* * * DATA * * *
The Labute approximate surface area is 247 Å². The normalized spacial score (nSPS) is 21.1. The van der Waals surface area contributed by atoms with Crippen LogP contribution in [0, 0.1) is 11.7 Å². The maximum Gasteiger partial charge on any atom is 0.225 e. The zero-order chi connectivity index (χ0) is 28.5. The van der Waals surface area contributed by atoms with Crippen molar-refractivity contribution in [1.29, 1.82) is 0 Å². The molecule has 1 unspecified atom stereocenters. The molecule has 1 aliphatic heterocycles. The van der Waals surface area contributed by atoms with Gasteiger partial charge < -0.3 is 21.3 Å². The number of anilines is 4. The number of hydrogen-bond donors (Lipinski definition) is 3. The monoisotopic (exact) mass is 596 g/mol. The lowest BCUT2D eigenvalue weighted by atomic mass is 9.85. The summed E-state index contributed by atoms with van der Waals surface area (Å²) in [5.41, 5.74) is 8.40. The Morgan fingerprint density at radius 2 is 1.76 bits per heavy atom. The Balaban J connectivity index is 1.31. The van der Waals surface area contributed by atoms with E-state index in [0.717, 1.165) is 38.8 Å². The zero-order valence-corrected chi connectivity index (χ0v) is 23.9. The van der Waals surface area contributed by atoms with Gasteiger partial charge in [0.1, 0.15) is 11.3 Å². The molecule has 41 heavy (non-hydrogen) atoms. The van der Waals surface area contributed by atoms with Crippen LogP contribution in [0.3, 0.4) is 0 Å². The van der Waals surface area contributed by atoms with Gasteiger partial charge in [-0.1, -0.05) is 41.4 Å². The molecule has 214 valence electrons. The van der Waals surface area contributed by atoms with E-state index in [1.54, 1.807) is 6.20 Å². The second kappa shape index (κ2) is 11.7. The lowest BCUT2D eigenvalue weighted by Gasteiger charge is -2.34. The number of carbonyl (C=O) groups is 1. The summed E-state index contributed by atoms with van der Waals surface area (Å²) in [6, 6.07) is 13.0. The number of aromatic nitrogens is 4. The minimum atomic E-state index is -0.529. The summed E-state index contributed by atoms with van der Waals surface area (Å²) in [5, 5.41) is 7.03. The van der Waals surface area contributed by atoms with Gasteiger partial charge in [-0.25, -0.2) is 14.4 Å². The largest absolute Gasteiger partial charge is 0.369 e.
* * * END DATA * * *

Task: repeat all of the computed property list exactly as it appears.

The Labute approximate surface area is 247 Å². The normalized spacial score (nSPS) is 21.1. The van der Waals surface area contributed by atoms with Crippen LogP contribution in [0, 0.1) is 11.7 Å². The maximum Gasteiger partial charge on any atom is 0.225 e. The zero-order chi connectivity index (χ0) is 28.5. The van der Waals surface area contributed by atoms with Crippen molar-refractivity contribution in [1.29, 1.82) is 0 Å². The molecule has 1 unspecified atom stereocenters. The molecule has 1 aliphatic heterocycles. The van der Waals surface area contributed by atoms with Gasteiger partial charge < -0.3 is 21.3 Å². The number of anilines is 4. The number of hydrogen-bond donors (Lipinski definition) is 3. The monoisotopic (exact) mass is 596 g/mol. The lowest BCUT2D eigenvalue weighted by atomic mass is 9.85. The summed E-state index contributed by atoms with van der Waals surface area (Å²) in [5.41, 5.74) is 8.40. The Morgan fingerprint density at radius 2 is 1.76 bits per heavy atom. The Balaban J connectivity index is 1.31. The van der Waals surface area contributed by atoms with E-state index in [0.717, 1.165) is 38.8 Å². The zero-order valence-corrected chi connectivity index (χ0v) is 23.9. The van der Waals surface area contributed by atoms with Gasteiger partial charge in [0.1, 0.15) is 11.3 Å². The molecule has 41 heavy (non-hydrogen) atoms. The van der Waals surface area contributed by atoms with Crippen LogP contribution in [0.3, 0.4) is 0 Å². The van der Waals surface area contributed by atoms with Gasteiger partial charge in [-0.1, -0.05) is 41.4 Å². The molecule has 214 valence electrons. The van der Waals surface area contributed by atoms with E-state index in [1.54, 1.807) is 6.20 Å². The second kappa shape index (κ2) is 11.7. The lowest BCUT2D eigenvalue weighted by Gasteiger charge is -2.34. The number of carbonyl (C=O) groups is 1. The summed E-state index contributed by atoms with van der Waals surface area (Å²) in [6, 6.07) is 13.0. The number of aromatic nitrogens is 4. The minimum atomic E-state index is -0.529. The summed E-state index contributed by atoms with van der Waals surface area (Å²) in [5, 5.41) is 7.03. The van der Waals surface area contributed by atoms with Gasteiger partial charge in [-0.25, -0.2) is 14.4 Å². The largest absolute Gasteiger partial charge is 0.369 e.